Interview with Alan Berliner

Read the interview with Alan Berliner, director of First Cousin Once Removed (2012), Verzio 10 opening film.

Oksana Sarkisova: Your friendship with Edwin Honig spanned many years. When have you started contemplating the idea of recording parts of your conversations for the film?

Alan Berliner: I had been shooting little bits of Edwin over the years with my 16mm movie camera.  I also recorded an interview I did with Edwin in 1989 titled, “Cousin to Cousin,” that was published in an anthology of writings about him, called, A Glass of Green Tea with Edwin Honig.”  I was fascinated by Edwin on many levels, and I certainly imagined that there might come a day when I might think about making a film about him (an idea he’d gently hint at from time to time).  But it wasn’t until we were talking about memory during one of my visits, and he told me that something was increasingly wrong with his, that I realized that we should continue our conversation, and I asked him if I could bring a camera on my next visit.  A few months later I went back to see him and that was the beginning of the project.  For almost five years I kept visiting him and recording our conversations.  As the years passed, I realized that something extraordinary was happening.  Edwin was losing his memory, but not his sense of humor, not his identity as a poet, and certainly not his astute ability to observe the world around him and translate it into metaphor and insight.  As much our ongoing conversations record the steady decline of his body and his mind, they also document the strength and stamina of his spirit, his innate charm and his ever-playful way with words.

OS: Why was it important for you to make this film?

AB: Edwin and I were very close.  Making the film was a way of honoring him as my friend, as my cousin, and also as a poet – as someone who dedicated his life to the power of the poem, and to the transcendent role of art in our society.  Edwin was someone who believed in exploring and exposing the deep and sometimes dark spaces of the human condition. While the film approaches Edwin’s condition with compassion and humor, I’d like to think it also portrays Edwin’s life with the same raw honesty that resonates in his poetry, written amidst a lifetime steeped in tragedy, love, loss, irony and literary daring.  I’m sure he would see this project as an opportunity to make one last grand poetic gesture…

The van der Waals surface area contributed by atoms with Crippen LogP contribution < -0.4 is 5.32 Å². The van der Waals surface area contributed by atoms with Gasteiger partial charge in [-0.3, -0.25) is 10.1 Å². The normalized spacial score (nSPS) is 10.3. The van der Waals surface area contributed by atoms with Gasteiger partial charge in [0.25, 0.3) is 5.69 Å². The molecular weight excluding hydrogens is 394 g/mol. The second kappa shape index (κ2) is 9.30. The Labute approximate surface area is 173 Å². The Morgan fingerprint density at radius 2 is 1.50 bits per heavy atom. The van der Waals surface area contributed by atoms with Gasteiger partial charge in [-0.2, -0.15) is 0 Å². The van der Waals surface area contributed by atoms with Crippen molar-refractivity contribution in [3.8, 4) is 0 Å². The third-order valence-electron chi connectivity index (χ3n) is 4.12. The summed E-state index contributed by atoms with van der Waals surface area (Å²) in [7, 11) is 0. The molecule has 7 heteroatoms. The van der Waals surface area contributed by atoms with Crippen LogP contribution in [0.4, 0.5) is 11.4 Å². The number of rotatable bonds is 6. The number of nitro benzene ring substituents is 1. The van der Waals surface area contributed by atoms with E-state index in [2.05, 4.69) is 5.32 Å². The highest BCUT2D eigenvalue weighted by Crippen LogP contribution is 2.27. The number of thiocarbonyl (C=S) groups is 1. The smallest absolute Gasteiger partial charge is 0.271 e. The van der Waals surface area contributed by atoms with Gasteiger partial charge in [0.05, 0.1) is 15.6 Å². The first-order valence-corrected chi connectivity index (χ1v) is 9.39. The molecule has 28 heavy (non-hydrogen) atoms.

Having said that, it’s also important to put this film in the context of my body of work that now spans several decades.  I have dedicated my life to making films that try and get inside of what it means to be human, what it means to live and grow inside the institution known as “the family” – for better and/or for worse, the most intense and powerful set of relationships most of us will ever have.  I thought a film about Edwin could be an extraordinary window into the way that memory functions as the glue of life; the way it allows us to navigate so fluidly between past, present, and future, which is the mysterious key to the formation of, (and integration of) personal identity, personality and character.  In many ways I think all of the films I’ve made up until now had prepared me for this journey I took with Edwin. 

OS: What was the most moving moment for you while making it?

AB: One of the most moving moments for me was the evening when I ask Edwin if he remembered playing musical instruments with my son Eli that morning – I even show him a green maraca they’d used – and he responds, “I have no night of what I knew in the morning.”  Even in the throes of his Alzheimer’s disease, he was still a poet, still coming up with metaphors that helped explain his experience in poetic terms.  In many ways he kept expressing fleeting moments of poetic insight, and his intermittent moments of self-awareness and lucidity allow us inside his ongoing struggle to make sense of his new relationships to time, family and personal identity.  It’s like he’s sending back reports from the edge of the abyss…

OS: The film was screened and appreciated worldwide. And yet it made some object to the degree of intimacy with which you tell the story. Have you at any point hesitated about including or excluding certain episodes in the film?

AB: Let me first say that this film was a labor of love.  Edwin was my cousin, he was my friend, he was my mentor, and we were also the only two artists on my mother’s side of the family.  Despite the fact that we were 36 years apart in age (or maybe because of it), we had a very special relationship.  First Cousin Once Removed is not a film I could (or would) have made about anyone else in my family -- or anyone else in the world for that matter.  It’s the culmination of decades of deep friendship, mutual trust, family kinship, artistic kinship, countless long walks, telephone conversations, debates and discussions with Edwin, often centered on his insistence that art should always get to the heart of the matter – to the very bottom of things – an approach he valued in his life, applied to his work, and something I kept in mind throughout the making of the film.  This is not a film you can make halfway.  It’s all or nothing.  Memory is, after all, at the very core of our lives; it is the vehicle of consciousness.